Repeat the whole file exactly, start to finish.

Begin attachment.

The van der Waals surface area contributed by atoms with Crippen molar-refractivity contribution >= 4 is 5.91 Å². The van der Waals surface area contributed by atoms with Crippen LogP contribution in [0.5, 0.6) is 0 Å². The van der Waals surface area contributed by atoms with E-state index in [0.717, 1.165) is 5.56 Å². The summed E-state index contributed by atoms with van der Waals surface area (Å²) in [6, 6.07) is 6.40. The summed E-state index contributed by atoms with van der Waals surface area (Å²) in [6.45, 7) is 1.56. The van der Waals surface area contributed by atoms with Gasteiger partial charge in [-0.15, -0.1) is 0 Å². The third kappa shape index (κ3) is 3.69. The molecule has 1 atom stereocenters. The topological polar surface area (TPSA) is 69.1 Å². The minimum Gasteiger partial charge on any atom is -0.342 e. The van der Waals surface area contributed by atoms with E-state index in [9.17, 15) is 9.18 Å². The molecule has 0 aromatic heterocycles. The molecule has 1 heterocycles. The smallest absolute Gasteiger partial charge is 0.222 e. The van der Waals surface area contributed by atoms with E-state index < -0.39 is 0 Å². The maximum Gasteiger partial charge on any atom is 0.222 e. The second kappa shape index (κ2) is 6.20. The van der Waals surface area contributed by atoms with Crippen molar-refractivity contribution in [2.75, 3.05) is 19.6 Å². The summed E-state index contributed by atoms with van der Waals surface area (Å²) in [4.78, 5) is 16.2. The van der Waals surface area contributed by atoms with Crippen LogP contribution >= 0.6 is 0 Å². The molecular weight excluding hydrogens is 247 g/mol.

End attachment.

The van der Waals surface area contributed by atoms with Crippen molar-refractivity contribution >= 4 is 5.91 Å². The van der Waals surface area contributed by atoms with Crippen LogP contribution in [0.5, 0.6) is 0 Å². The van der Waals surface area contributed by atoms with E-state index in [0.717, 1.165) is 5.56 Å². The summed E-state index contributed by atoms with van der Waals surface area (Å²) in [6, 6.07) is 6.40. The summed E-state index contributed by atoms with van der Waals surface area (Å²) in [6.45, 7) is 1.56. The van der Waals surface area contributed by atoms with Gasteiger partial charge in [-0.15, -0.1) is 0 Å². The third kappa shape index (κ3) is 3.69. The molecule has 1 atom stereocenters. The topological polar surface area (TPSA) is 69.1 Å². The minimum Gasteiger partial charge on any atom is -0.342 e. The van der Waals surface area contributed by atoms with E-state index in [9.17, 15) is 9.18 Å². The molecule has 0 aromatic heterocycles. The molecule has 1 heterocycles. The smallest absolute Gasteiger partial charge is 0.222 e. The van der Waals surface area contributed by atoms with E-state index < -0.39 is 0 Å². The maximum Gasteiger partial charge on any atom is 0.222 e. The second kappa shape index (κ2) is 6.20. The van der Waals surface area contributed by atoms with Crippen molar-refractivity contribution in [2.75, 3.05) is 19.6 Å². The summed E-state index contributed by atoms with van der Waals surface area (Å²) in [4.78, 5) is 16.2. The van der Waals surface area contributed by atoms with Crippen LogP contribution >= 0.6 is 0 Å². The molecular weight excluding hydrogens is 247 g/mol.